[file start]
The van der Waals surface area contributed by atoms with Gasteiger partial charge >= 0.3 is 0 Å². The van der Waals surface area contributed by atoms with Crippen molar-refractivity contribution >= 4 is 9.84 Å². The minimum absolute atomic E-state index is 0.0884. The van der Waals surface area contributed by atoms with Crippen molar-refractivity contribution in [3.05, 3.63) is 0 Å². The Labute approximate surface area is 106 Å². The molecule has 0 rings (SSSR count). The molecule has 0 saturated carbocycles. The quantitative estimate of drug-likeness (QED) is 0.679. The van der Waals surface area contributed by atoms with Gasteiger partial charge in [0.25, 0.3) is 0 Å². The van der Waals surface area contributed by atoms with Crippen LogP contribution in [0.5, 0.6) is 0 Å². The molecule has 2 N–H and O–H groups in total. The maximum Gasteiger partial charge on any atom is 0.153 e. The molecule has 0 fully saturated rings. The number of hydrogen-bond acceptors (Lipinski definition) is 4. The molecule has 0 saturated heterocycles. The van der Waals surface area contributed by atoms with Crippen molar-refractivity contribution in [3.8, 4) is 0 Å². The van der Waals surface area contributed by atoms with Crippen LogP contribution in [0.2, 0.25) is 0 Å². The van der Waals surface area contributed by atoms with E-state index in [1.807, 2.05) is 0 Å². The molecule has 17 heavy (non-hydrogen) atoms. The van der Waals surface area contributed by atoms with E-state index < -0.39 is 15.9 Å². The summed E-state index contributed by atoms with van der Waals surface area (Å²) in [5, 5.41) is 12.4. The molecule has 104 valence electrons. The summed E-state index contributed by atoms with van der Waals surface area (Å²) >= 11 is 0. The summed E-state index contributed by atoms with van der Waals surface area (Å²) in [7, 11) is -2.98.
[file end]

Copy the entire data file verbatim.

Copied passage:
The van der Waals surface area contributed by atoms with Gasteiger partial charge >= 0.3 is 0 Å². The van der Waals surface area contributed by atoms with Crippen molar-refractivity contribution >= 4 is 9.84 Å². The minimum absolute atomic E-state index is 0.0884. The van der Waals surface area contributed by atoms with Crippen molar-refractivity contribution in [3.05, 3.63) is 0 Å². The Labute approximate surface area is 106 Å². The molecule has 0 rings (SSSR count). The molecule has 0 saturated carbocycles. The quantitative estimate of drug-likeness (QED) is 0.679. The van der Waals surface area contributed by atoms with Gasteiger partial charge in [0.25, 0.3) is 0 Å². The van der Waals surface area contributed by atoms with Crippen LogP contribution in [0.5, 0.6) is 0 Å². The molecule has 2 N–H and O–H groups in total. The maximum Gasteiger partial charge on any atom is 0.153 e. The molecule has 0 fully saturated rings. The number of hydrogen-bond acceptors (Lipinski definition) is 4. The molecule has 0 saturated heterocycles. The van der Waals surface area contributed by atoms with Crippen molar-refractivity contribution in [3.8, 4) is 0 Å². The van der Waals surface area contributed by atoms with Crippen LogP contribution in [0.2, 0.25) is 0 Å². The van der Waals surface area contributed by atoms with E-state index in [1.807, 2.05) is 0 Å². The molecule has 17 heavy (non-hydrogen) atoms. The van der Waals surface area contributed by atoms with E-state index < -0.39 is 15.9 Å². The summed E-state index contributed by atoms with van der Waals surface area (Å²) in [5, 5.41) is 12.4. The molecule has 104 valence electrons. The summed E-state index contributed by atoms with van der Waals surface area (Å²) >= 11 is 0. The summed E-state index contributed by atoms with van der Waals surface area (Å²) in [7, 11) is -2.98.